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Publication #FOR153

Wood to Energy: Power to the People1

Sam Negaran, Richard Plate, Rob Brinkman, and Martha C. Monroe2

Rising energy demands and a growing demand for reliable sources of energy are on the minds of many people these days. Two and a half decades ago, the residents of Burlington, Vermont, were faced with energy issues similar to those confronting many communities today. With oil and natural gas prices at all-time highs, residents in the Northeast were uneasy about the prospect of facing long, cold winters. Upset about high energy prices and fossil fuel emissions, they began to investigate alternative sources of power. They also made it clear that not just any new power station would do. The new station would have to be reliable, cost effective, nonpolluting, and acceptable to the public. Their search for solutions that would meet all of these conditions led the citizens of Burlington to woody biomass.

For years, the pulp and paper industry used bark and wood chips efficiently to generate power and created good environmental controls for air and water emissions. The use of wood as a fuel source had the potential to provide many environmental and economic benefits to the community. It would stimulate the local economy by providing jobs and would revitalize the health of the state’s forests. But despite these potential advantages, some Burlington residents were uneasy about siting a large, industrial power-generating facility in close proximity to residential neighborhoods. Chief among their concerns was the rumble of three or more truckloads of wood per hour through suburban streets for delivery to the station. So the Burlington Electric Department (BED) agreed to receive 75% of all wood fuel deliveries by rail from a remote loading yard thirty-five miles away, even though it would mean a 20 percent increase in transportation costs.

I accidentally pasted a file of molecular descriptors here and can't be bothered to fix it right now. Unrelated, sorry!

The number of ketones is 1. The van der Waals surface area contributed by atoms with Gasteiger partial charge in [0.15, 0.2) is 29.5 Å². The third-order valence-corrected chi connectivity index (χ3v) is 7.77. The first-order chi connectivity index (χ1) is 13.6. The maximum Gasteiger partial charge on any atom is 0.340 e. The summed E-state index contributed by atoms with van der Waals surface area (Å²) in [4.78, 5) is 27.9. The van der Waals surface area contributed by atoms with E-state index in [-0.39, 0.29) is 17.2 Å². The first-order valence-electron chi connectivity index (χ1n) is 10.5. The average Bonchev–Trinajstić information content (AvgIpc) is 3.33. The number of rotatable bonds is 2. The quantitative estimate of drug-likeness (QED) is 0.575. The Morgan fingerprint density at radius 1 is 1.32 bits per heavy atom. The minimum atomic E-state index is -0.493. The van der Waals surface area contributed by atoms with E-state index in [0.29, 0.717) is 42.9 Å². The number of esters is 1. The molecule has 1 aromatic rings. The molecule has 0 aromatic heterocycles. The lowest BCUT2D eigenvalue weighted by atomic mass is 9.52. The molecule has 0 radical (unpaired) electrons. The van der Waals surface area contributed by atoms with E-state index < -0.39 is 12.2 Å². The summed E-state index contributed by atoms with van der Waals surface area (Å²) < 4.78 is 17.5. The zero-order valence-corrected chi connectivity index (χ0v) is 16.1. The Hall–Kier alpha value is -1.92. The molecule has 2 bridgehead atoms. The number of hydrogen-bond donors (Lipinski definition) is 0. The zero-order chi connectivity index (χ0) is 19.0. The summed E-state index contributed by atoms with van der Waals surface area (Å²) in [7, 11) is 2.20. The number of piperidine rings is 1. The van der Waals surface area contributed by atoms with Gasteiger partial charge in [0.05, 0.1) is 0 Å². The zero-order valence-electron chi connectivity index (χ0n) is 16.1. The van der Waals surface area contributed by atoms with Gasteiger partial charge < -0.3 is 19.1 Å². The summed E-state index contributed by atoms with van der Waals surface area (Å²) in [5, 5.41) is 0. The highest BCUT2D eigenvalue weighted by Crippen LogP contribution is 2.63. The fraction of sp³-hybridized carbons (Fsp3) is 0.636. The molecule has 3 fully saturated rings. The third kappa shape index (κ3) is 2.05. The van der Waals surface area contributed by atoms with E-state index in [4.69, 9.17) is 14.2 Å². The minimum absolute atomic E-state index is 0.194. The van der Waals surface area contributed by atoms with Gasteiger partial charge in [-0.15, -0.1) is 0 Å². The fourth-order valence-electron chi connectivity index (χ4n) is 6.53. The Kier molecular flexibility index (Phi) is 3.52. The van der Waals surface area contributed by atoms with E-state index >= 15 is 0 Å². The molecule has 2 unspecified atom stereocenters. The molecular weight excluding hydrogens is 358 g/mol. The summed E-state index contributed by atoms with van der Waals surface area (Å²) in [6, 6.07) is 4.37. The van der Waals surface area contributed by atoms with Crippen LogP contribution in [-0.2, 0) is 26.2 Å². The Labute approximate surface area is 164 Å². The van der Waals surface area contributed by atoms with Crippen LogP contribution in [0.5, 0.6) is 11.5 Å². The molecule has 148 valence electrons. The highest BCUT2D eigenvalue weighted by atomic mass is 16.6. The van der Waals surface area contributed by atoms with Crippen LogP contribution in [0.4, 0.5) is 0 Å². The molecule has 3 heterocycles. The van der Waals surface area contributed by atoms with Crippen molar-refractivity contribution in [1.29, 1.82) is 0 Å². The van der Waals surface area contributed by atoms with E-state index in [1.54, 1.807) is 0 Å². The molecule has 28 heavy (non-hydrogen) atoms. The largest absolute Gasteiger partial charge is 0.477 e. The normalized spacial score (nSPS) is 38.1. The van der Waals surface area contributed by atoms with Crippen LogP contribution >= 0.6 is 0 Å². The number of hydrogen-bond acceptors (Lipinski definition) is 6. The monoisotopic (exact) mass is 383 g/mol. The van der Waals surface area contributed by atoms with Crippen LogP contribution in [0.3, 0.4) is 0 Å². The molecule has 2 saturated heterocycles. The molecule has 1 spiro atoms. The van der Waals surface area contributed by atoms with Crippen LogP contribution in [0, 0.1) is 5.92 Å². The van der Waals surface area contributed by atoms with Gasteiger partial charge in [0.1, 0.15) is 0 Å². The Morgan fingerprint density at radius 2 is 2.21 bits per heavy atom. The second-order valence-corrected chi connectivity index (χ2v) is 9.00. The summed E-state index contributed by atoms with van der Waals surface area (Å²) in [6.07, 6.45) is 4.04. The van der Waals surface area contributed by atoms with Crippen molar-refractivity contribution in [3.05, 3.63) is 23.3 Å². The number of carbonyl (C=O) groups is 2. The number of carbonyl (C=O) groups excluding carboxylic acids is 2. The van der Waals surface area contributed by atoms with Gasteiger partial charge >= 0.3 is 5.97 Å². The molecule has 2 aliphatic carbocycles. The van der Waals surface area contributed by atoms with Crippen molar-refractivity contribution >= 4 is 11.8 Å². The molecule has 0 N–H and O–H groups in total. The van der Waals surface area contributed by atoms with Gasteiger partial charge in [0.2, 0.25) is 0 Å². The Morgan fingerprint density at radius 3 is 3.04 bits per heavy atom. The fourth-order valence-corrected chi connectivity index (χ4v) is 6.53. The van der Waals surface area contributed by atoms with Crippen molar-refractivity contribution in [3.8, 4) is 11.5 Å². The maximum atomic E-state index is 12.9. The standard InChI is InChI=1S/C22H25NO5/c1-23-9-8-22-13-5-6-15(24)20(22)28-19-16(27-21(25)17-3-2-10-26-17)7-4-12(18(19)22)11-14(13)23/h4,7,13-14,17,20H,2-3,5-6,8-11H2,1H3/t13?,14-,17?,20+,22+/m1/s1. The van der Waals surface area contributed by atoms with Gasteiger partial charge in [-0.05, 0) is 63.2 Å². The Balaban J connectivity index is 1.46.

Local residents also were concerned that the increased demand for 500,000 tons of wood per year might devastate nearby forests. Addressing forest management concerns, BED and the State of Vermont jointly developed strict guidelines for wood harvesting that require a staff of four professional foresters to manage wood fuel procurement. Each harvest site and plan requires review by a forester and the state government to ensure the impacts on land and wildlife are minimized and to maximize the potential for forest regeneration. Clearcutting is limited to 25-acre parcels and is allowed only in stands of low-quality trees.

In 1978, 73 percent of Burlington voters approved financing for construction of the McNeil Generating Station, and on June 1, 1984, the McNeil Generating Station went into operation. With plant operations fully underway, other challenges surfaced. Nearby residents complained about excessive noise from plant activity and vibration from unloading railcars. They also blamed the plant for dust in their neighborhood, so an enclosure for the rail unloading facility was built, designed to resemble a historic covered bridge. When the dust remained a concern, studies revealed that the plant was not the source after all, and that increased development activities and road dust from other areas of Burlington were the culprits.

In the beginning, wood chip storage was also a challenge. Massive piles of wood chips fermented, producing an unpleasant smell, and occasionally spontaneously combusting. To address these problems, a strict regimen for on-site chip handling was implemented. Long, low piles of wood chips are used to ensure they do not produce odors or smolder (Figure 1). Equipment modifications and new operating procedures reduced plant noise. By 1988, all outstanding complaints about the McNeil Generating Station had been addressed.

Figure 1. 

Wood chips are stored in long, low piles to prevent fermentation.


McNeil Generating Station

[Click thumbnail to enlarge.]

In 1989, the station was retrofitted to include burning natural gas. This allowed the McNeil station to generate more power and take advantage of more cost-effective fuels as wood prices rose. Since that time, however, wood has remained the predominant fuel due to its lower cost.